In honor of National Coming Out Day, The Advocate spoke with queer pop star Betty Who about coming out, queer musicians, and her new album "Big!" which comes out on October 14.
The Advocate: Twenty years ago, the theme of the annual day was "Coming Out Rocks" which celebrated gay, lesbian, bisexual, and transgender musicians. Have we progressed since 2002?
Betty Who: We’ve come unimaginably far since 2002 as far as representation and support for LGBTQIA+ musicians and artists — even thinking about queerness in the 90s when I was growing up, how it felt so much more like a rebellion then. It always takes so much bravery to be yourself, but especially twenty years ago. Let alone before that! There are so many incredible queer and gender nonconforming artists whose bravery cleared the path for artists like me to be able to experiment and push the boundaries of my self and identity.
The Advocate: Do you think the general public is more accepting of LGBTQ+ musicians?
BW: The internet has played such a huge role in giving so many marginalized communities a less dismissible voice. There’s strength in numbers so once everyone had a phone in their pocket that connects them to billions of other phones in other people’s pockets, all of a sudden we could reach out to each other — feel less alone. It’s one of the main reasons I’ve felt more and more comfortable being myself and speaking about my sexuality because I know there is this amazing community of people waiting to accept me and provide space for me.
The Advocate: We recently spoke with iconic legend Johnny Mathis, and it was the first time in his career that spans 65 years that he opened up about his sexuality. He came out in the 1980s but never talked about it. Do you think the days of not coming out and hiding it for musicians is a thing of the past?
BW: I think, again, being yourself is so vulnerable. I hold a ton of space for people in this day and age who don’t feel safe enough to share intimate details of their personal life or identity with millions of strangers on the internet. It’s overwhelming! And opens you up to judgment in a really scary way. Of course, for those that are afraid, know there will always be an incredible community waiting to support you and meet you in your vulnerability but it can take time to get there. You have to do what’s best for you in the time that it’s best for you and be gentle with yourself along the way.
The Advocate: When you were growing up, were there any LGBTQ+ musicians that you looked up to?
BW: I do believe that some of the best songwriting comes from queer experience. Freddie Mercury’s particular brand of “queer person making music for the most heterosexual sports” is a huge inspiration to me. Queer people are so often at the forefront of culture — the tastemakers and creators I am most excited about. So when queer culture — a song like "Bohemian Rhapsody" that is about dying from AIDS — becomes this unofficial straight-person song for generations to come, I feel so inspired and excited. Like we’ve tricked millions of people who might ordinarily be uncomfortable within the culture into screaming about it from the depths of their soul. Subliminally — or completely transparently! — transforming hearts and minds through art. It’s what it’s all about.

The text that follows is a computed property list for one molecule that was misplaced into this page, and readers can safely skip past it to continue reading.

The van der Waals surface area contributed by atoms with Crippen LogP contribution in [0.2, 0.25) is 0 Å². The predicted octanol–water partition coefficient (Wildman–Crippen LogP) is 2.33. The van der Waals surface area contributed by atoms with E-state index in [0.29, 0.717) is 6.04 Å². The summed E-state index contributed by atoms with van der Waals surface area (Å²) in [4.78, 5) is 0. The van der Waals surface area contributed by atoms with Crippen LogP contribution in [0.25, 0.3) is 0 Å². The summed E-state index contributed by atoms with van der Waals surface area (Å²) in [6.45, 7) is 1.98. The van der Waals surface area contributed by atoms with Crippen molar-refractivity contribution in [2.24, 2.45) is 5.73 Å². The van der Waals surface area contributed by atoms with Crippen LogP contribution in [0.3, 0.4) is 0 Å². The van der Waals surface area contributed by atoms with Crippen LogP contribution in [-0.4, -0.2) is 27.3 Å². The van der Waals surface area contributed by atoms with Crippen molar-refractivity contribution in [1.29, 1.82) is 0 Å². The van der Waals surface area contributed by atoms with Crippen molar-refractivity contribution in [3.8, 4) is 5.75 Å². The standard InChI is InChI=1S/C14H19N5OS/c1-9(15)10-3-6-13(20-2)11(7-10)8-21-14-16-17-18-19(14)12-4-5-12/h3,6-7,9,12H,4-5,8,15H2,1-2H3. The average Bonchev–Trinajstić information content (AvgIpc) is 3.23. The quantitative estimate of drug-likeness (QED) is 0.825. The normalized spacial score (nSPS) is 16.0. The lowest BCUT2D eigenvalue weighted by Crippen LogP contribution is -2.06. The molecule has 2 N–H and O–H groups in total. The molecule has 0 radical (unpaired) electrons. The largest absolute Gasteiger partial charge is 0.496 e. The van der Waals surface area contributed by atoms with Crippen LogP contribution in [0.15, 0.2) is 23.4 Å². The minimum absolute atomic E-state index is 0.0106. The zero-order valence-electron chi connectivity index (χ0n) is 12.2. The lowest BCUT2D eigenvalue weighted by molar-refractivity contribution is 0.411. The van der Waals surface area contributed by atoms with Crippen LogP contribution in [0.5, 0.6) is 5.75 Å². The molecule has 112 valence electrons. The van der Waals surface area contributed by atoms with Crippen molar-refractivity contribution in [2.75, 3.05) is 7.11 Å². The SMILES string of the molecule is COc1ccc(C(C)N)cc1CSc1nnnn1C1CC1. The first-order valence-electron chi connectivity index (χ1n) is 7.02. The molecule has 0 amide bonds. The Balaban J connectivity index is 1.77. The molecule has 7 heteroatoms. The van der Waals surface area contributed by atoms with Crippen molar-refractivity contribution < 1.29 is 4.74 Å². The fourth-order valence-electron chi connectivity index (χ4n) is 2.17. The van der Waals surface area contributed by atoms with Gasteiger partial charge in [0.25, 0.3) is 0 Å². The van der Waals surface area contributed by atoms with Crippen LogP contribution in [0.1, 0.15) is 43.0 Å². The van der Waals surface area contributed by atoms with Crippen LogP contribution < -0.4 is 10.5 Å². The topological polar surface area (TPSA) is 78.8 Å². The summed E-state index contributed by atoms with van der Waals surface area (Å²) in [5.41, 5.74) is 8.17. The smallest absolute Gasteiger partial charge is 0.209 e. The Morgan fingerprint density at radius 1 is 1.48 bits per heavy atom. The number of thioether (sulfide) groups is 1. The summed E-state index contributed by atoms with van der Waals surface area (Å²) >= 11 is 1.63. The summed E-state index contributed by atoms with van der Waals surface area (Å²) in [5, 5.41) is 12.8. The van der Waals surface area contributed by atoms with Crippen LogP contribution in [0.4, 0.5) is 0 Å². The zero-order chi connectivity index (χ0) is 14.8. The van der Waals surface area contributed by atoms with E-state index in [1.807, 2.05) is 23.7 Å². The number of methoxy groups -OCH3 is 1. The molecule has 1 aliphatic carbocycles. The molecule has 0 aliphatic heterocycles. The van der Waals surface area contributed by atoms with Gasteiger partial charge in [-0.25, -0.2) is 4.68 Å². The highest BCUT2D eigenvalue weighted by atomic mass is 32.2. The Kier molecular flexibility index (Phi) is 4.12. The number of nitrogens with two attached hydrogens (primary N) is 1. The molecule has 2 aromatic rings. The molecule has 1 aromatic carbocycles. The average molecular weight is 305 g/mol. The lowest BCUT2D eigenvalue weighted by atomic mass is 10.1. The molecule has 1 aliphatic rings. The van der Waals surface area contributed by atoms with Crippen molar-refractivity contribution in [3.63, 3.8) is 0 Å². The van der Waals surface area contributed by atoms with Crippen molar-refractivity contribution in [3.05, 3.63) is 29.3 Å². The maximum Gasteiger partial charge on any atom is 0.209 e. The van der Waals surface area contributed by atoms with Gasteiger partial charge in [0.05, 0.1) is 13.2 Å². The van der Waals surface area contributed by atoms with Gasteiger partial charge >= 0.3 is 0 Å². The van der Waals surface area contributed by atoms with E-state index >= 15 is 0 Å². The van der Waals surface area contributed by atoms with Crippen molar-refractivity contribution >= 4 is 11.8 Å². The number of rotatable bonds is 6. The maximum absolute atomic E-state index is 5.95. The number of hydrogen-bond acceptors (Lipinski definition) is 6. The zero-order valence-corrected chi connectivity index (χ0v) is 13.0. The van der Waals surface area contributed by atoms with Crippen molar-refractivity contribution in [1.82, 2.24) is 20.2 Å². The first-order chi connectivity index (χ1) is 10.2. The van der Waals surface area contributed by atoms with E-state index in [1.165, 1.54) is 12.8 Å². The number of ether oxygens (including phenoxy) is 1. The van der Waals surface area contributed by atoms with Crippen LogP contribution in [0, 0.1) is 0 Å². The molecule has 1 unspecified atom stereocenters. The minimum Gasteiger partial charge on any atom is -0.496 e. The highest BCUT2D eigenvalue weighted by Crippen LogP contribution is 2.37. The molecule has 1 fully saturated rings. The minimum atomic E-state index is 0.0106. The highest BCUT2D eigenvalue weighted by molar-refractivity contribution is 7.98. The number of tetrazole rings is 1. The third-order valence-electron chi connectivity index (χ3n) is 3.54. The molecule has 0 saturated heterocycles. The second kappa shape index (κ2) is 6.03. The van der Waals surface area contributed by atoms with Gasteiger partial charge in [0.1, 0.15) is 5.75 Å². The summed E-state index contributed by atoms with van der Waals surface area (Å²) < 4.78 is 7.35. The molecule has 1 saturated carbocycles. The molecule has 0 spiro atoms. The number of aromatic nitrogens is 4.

The Advocate: How did your fans react when you came out, and how do you think that might have been different in 2002?
BW: I’ve never really “come out” if you will. I’m always happy to talk about my experience and sense of self but I never really had this big “Hey everyone, this is the tea, I’m queer now” moment. I’ve always felt like I’ve straddled the line in both my sexuality and gender. I like men and women. I feel both masculine and feminine. Along the way, I’m just trying to be myself cause I don’t think I can get up on stage and ask everyone in the audience to be themselves if I’m not doing it first. I think it’s also a bit of a chicken or the egg question. I don’t know if having an insanely supportive LGBTQIA+ community as fans inspired me to be more authentic or if I was always on this path. Whichever one came first, I’ve never been more grateful for a community in my life than I am grateful for queer people. The art. The adversity overcome. The way we can hold space for each other. It’s one of the greatest parts of my life.
The Advocate: Can you talk a bit about the meaning of your new album? Are there any songs on it that speak to acceptance?
BW: A huge theme — if not the main theme! — is self-acceptance. Coming to terms with who you really are versus the person you wanted to be or wished you were. I thought a lot about that during COVID and it came through a lot in the music. The title track "BIG" is of course about my literal height (I'm 6’2” after all) but it’s mostly a metaphor for wanting more, for wanting the biggest and scariest and most exciting life possible. The "Hard Way" is also one of my fave queer songs on the record. It’s about falling in love with this woman when I was in my early twenties in NYC and not knowing how to be there for her or be comfortable with myself in that relationship at that time.
The Advocate: Have you been approached by other musicians, friends, or fans asking you for advice about coming out?
BW: I’ve had countless conversations about finding yourself and self-confidence, especially with my fans. So many people come to meet and greet and share their stories of heartache or triumph. If I have any advice worth sharing, it really is to be kind to yourself. I’m the first person to be so judgemental or hard on myself when I don’t have it all figured out or know exactly where I’m headed yet. It takes so much time to feel at home with yourself, to trust yourself. So lean on those who you feel like they see you, make you feel safe, until you can do that for yourself.